I chuckled when I read that U.S. Sen. John McCain, R-AZ, reinforced his membership in “the sky is falling” club when he blamed illegal immigrants for some of the recent wildfires in Arizona. It’s real easy to blame someone from Mexico for the forest fires that are ravaging Arizona and any number of other problems facing Arizona and America.
McCain is only following the politically successful lead established by the likes of Maricopa County Sheriff Joe Arpaio, State Senate President Russell Pearce and Pinal County Sheriff Paul Babeu. All four have targeted the “low hanging fruit” in the debate over illegal immigration.
Once it was just weed and dope smuggling that made money for entrepreneurial Mexican criminals. But thanks to failures by the U.S. and Mexican governments, human smuggling became a new and successful profit center for criminals who have evolved from small time hoods to transnational organized crime groups worth billions of dollars.
While McCain, Pearce, Arpaio and Babeu ride through the streets like Paul Revere yelling “the illegal aliens are coming,” the focus of Arizona residents and even law enforcement agencies who have to pander to powerful political figures has been focused almost exclusively on just one or two of the profit centers tied to Mexican organized crime. All while little or no attention is focused on multiple other mob profit centers.
In 2009 the National Drug Intelligence Center estimated that Mexican and Colombian cartels launder between $18 billion and $39 billion annually from wholesale drug sales. Much of that money is reportedly cash from the United States.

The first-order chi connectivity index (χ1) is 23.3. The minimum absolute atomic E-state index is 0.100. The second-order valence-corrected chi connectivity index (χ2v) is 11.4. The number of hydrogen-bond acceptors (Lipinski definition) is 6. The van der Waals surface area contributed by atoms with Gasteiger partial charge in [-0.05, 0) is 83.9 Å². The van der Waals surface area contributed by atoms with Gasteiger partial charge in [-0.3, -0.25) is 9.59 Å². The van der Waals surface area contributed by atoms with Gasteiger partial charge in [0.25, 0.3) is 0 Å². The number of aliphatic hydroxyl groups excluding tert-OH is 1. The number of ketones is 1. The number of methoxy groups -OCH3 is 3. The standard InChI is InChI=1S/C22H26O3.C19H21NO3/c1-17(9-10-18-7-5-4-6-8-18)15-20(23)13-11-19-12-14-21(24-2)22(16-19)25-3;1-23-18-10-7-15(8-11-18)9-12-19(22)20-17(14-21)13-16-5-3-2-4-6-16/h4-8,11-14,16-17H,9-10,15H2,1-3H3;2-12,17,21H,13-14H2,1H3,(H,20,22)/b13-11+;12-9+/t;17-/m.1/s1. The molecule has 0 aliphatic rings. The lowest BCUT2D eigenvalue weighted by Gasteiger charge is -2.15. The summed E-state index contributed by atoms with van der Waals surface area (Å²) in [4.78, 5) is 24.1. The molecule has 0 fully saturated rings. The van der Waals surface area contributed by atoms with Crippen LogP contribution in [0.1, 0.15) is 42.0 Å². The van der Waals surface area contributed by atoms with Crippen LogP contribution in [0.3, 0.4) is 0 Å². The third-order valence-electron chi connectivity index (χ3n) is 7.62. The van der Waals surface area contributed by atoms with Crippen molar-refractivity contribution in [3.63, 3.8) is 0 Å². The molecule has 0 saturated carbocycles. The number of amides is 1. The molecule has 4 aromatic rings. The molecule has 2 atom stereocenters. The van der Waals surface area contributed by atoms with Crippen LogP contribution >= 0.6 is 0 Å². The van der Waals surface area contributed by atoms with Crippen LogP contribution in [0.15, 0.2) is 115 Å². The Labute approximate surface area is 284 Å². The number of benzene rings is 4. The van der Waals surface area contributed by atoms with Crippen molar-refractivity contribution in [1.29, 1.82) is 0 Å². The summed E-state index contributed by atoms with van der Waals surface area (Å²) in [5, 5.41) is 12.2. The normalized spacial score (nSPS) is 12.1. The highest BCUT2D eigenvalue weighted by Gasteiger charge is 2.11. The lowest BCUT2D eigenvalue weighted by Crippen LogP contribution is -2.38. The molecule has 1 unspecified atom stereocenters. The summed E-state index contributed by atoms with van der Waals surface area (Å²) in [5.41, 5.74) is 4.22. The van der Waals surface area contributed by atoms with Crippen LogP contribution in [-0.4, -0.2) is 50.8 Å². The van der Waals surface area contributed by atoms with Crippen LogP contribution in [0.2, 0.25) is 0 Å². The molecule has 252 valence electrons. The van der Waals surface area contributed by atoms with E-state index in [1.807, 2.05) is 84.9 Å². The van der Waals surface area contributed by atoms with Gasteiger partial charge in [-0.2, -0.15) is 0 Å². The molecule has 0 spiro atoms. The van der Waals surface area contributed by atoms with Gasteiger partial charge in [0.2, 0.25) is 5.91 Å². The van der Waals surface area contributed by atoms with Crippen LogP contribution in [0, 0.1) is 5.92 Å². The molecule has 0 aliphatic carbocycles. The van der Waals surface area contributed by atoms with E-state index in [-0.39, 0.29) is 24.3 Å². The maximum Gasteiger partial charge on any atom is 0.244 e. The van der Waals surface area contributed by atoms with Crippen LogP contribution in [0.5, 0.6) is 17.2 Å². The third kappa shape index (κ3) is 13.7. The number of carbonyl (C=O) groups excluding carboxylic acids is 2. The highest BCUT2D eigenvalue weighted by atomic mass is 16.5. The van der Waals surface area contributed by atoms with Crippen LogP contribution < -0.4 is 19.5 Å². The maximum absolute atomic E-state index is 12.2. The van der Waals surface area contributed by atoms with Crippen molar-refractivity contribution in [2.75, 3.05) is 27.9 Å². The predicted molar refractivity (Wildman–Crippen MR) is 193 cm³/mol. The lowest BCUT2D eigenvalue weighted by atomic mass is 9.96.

Last year U.S. Dept. of Justice officials estimated that approximately $2 million a day in cash profits just from drugs is moved from Arizona to Mexico.
In the 2010 report “What went wrong in the fight against organized crime in Mexico?” by Edgardo Buscaglia, a recognized expert on Mexican organized crime, the author said that the Mexican mob has diversified into at least 20 different areas they derive profits from and that only 45-48 percent of the mob’s profits now come from drug trafficking. Other profit centers include kidnapping, extortion, fraud, smuggling, piracy and trafficking in weapons.
A June 18 New York Times opinion piece, “Legalization Won’t Kill the Cartels,” by retired U.S. Air Force intelligence officer Sylvia Longmire, pointed out Mexican crime groups have diversified successfully beyond drugs and are even involved in oil theft from Pemex, Mexico’s national oil company, and in pirated goods, “a crime that was once dominated by terrorists groups Hezbollah and Hamas.”
In the Feb. 3, 2011 Seattle Post Intelligencer story “Mexican drug cartel selling counterfeit Microsoft software,” it stated that according to an analysis by the Mexico Attorney General, one Mexican crime group’s illegal counterfeiting activities earn more than $2.2 million in revenue every day.
It’s no secret Arizona is a destination for Mexican organized crime. In 2009 the Arizona Department of Public Safety estimated 60 percent of the serious crime committed in our state is linked to organized crime. According to the 2010 National Drug Threat Assessment, Arizona has a presence of Mexican, Colombian, Asian and Cuban organized crime groups and that there are 10,000 or more gang members just in Maricopa County. Arizona has long been a melting pot of diversity when it comes to crime.
McCain’s rants about securing the border and his “danged fence” won’t stop or even slow the tidal wave of criminal activity flowing into Arizona. And it does nothing about crime and criminals that now call Arizona home.
Crossing into the U.S. without proper documentation is a serious issue and McCain should be concerned about it and human-caused forest fires. But he needs to understand blaming illegal immigrants for anything and everything that comes along has only allowed the Mexican mob and their organized crime affiliates to prosper in the state he has been elected to represent since 1982.
• Retired Mesa master police officer Bill Richardson lives in the East Valley and can be reached at firstname.lastname@example.org